California’s San Joaquin River is the cause of some of the highest profile legal battles over water law in the state’s history. The saga started in 1927, when the California Supreme Court (Herminghaus v. Southern California Edison Co.) blocked a proposed dam in the exact spot where today’s Friant Dam is currently located. This ruling led to the statewide mandate that all water uses must be “reasonable and beneficial.” Today, the San Joaquin River is the site of one the largest stream restoration projects in the country, the multi-million-dollar San Joaquin River Restoration Program. This program stems from a 1988 lawsuit (Natural Resources Defense Council v. Patterson) challenging the impacts of Friant Dam, which revolved almost entirely around a single sentence in the California Fish and Game Code (§ 5937), stating that if a dam does not have a fishway, the dam owner shall “allow sufficient water to pass over, around, or through the dam, to keep in good condition any fish that may be planted or exist below the dam.” Both the landmark 1988 lawsuit and its 2006 settlement have profoundly shaped fisheries management in the Central Valley.
Friant Dam was completed in 1942 as part of the Central Valley Project. The 319-ft tall dam is owned and operated by the Bureau of Reclamation and forms Millerton Lake. Two canals, the Madera and the Friant-Kern, built in 1945 and 1949, respectively, supply San Joaquin River water to 28 cities and roughly 15,000 farms. The river historically supported Chinook salmon estimated to number between 200,000 and 500,000 adults (Yoshiyama et al. 2001). In 1945, four years before peak water diversions, approximately 56,000 adult salmon returned to spawn below Friant Dam. However, after the completion of the Friant-Kern canal, the amount of water diverted from the San Joaquin left the river dry for about 60 miles downstream of the dam year-round, except for rare flood events – a situation that continued for more than 50 years. This resulted in a complete collapse of the Chinook salmon population in the San Joaquin River, with a mere 36 adults marking the last run of Chinook salmon in 1950.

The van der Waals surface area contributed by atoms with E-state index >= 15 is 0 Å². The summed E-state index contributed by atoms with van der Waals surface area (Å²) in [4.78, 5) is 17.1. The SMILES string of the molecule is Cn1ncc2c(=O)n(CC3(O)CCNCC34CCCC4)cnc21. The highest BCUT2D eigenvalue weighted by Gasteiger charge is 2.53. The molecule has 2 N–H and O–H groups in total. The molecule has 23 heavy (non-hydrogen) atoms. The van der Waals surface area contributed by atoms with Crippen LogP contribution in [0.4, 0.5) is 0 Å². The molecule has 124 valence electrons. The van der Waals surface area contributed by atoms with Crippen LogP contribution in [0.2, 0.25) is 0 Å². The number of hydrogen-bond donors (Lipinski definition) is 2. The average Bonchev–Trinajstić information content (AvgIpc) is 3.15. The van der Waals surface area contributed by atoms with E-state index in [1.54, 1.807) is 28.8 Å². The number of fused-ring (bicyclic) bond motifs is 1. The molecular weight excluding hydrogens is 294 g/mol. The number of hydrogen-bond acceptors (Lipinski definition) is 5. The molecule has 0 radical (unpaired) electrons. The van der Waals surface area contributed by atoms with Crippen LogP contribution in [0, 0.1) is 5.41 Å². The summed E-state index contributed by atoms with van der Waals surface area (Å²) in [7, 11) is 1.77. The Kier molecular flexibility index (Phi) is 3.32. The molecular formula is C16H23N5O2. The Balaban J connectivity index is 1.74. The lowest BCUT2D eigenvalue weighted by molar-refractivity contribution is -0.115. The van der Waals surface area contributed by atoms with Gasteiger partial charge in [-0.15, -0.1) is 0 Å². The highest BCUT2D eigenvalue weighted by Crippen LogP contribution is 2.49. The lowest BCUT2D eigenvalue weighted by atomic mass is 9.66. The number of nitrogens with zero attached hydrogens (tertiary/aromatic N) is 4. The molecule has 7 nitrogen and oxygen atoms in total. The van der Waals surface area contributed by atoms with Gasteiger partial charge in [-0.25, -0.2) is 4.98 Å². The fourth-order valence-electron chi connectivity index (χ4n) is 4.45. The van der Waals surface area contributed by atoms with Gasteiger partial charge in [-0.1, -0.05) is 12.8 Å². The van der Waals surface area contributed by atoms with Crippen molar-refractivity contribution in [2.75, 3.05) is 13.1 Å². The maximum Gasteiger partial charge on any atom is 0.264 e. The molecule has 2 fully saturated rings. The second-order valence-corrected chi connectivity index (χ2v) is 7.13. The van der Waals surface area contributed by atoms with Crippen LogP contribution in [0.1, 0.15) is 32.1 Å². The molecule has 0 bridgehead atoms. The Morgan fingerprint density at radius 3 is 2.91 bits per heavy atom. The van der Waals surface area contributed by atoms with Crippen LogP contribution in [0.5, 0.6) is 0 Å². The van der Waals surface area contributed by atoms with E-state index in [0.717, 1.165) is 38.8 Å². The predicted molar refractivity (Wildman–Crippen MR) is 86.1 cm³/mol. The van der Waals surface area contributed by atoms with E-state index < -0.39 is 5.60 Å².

As construction finished on Friant Dam and both canals in 1949, the Bureau of Reclamation entered into 40-year contracts to sell the water stored by the dam to cities and water districts. In 1988, as the original contracts were about to expire, the Bureau started re-negotiating and issuing new contracts before the U. S. Fish and Wildlife Service could give an updated assessment of the dam’s environmental impacts. That same year, the Natural Resources Defense Council (NRDC) led a group of Delta-area environmental and fishing groups to file suit against the Bureau of Reclamation, the Department of the Interior, and Friant Water Users Authority (Natural Resources Defense Council v. Patterson) over the environmental damage caused by Friant Dam. The plaintiffs argued that the Bureau violated the National Environmental Policy Act by not creating individual environmental impact statements for each contract. They further noted violations of the Endangered Species Act and the Reclamation Act, which, they argued, compelled the Bureau to comply with the section of the California Fish and Game Code mentioned above, and release water downstream to rebuild the salmon fishery in what was largely a dried-up riverbed.
The Eastern District of California heard the case and ruled in favor of the NRDC and environmental groups. The Bureau then appealed the ruling to the 9th Circuit Court of Appeals, which largely upheld the district court’s ruling. After 18 years of litigation, on September 13, 2006, the NRDC, Friant Water Users Authority, the federal government, and the state of California collectively filed a settlement agreement (NRDC et al. v. Kirk Rodgers et al.) that outlined two parallel goals to restore the San Joaquin River, 1) a restoration goal to restore and maintain a self-sustaining salmon population below Friant Dam to the confluence of the Merced River, and 2) a water Management goal: to reduce or avoid adverse water supply impacts to all of the Friant Division long-term water contractors. In future Fish Reports, we’ll take a look at what has transpired over the past 12 years in pursuit of these goals.